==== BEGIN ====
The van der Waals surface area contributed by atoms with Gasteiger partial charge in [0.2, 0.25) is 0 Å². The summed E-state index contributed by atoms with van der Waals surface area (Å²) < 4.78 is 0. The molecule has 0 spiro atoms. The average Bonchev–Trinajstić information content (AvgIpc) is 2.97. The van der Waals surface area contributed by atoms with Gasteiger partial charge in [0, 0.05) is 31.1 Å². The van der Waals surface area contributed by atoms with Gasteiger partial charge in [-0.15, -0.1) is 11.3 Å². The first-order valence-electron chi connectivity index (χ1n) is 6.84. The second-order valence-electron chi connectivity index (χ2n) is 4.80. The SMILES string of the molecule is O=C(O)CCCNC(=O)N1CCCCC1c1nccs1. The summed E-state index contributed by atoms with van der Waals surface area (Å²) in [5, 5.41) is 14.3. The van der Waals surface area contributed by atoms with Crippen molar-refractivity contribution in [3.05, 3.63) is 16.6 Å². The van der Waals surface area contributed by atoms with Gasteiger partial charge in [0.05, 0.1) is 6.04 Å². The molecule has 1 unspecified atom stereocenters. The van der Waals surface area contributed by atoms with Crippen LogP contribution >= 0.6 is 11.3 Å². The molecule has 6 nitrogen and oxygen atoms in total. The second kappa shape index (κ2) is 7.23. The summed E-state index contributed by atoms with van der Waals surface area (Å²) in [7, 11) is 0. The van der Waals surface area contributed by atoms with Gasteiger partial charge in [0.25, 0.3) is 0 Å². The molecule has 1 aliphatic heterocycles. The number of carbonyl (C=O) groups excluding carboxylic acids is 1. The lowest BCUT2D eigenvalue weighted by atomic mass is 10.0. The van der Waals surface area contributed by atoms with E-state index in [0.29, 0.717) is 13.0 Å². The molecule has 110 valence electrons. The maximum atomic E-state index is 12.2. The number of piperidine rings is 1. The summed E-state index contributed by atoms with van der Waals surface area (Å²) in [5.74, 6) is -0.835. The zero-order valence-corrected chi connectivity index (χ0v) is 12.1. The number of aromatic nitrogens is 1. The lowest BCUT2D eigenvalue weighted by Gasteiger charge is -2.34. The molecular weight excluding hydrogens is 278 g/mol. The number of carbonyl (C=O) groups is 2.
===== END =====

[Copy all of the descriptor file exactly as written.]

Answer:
The van der Waals surface area contributed by atoms with Gasteiger partial charge in [0.2, 0.25) is 0 Å². The summed E-state index contributed by atoms with van der Waals surface area (Å²) < 4.78 is 0. The molecule has 0 spiro atoms. The average Bonchev–Trinajstić information content (AvgIpc) is 2.97. The van der Waals surface area contributed by atoms with Gasteiger partial charge in [0, 0.05) is 31.1 Å². The van der Waals surface area contributed by atoms with Gasteiger partial charge in [-0.15, -0.1) is 11.3 Å². The first-order valence-electron chi connectivity index (χ1n) is 6.84. The second-order valence-electron chi connectivity index (χ2n) is 4.80. The SMILES string of the molecule is O=C(O)CCCNC(=O)N1CCCCC1c1nccs1. The summed E-state index contributed by atoms with van der Waals surface area (Å²) in [5, 5.41) is 14.3. The van der Waals surface area contributed by atoms with Crippen molar-refractivity contribution in [3.05, 3.63) is 16.6 Å². The van der Waals surface area contributed by atoms with Gasteiger partial charge in [0.05, 0.1) is 6.04 Å². The molecule has 1 unspecified atom stereocenters. The van der Waals surface area contributed by atoms with Crippen LogP contribution >= 0.6 is 11.3 Å². The molecule has 6 nitrogen and oxygen atoms in total. The second kappa shape index (κ2) is 7.23. The summed E-state index contributed by atoms with van der Waals surface area (Å²) in [7, 11) is 0. The van der Waals surface area contributed by atoms with Gasteiger partial charge in [0.25, 0.3) is 0 Å². The molecule has 1 aliphatic heterocycles. The number of carbonyl (C=O) groups excluding carboxylic acids is 1. The lowest BCUT2D eigenvalue weighted by atomic mass is 10.0. The van der Waals surface area contributed by atoms with E-state index in [0.29, 0.717) is 13.0 Å². The molecule has 110 valence electrons. The maximum atomic E-state index is 12.2. The number of piperidine rings is 1. The summed E-state index contributed by atoms with van der Waals surface area (Å²) in [5.74, 6) is -0.835. The zero-order valence-corrected chi connectivity index (χ0v) is 12.1. The number of aromatic nitrogens is 1. The lowest BCUT2D eigenvalue weighted by Gasteiger charge is -2.34. The molecular weight excluding hydrogens is 278 g/mol. The number of carbonyl (C=O) groups is 2.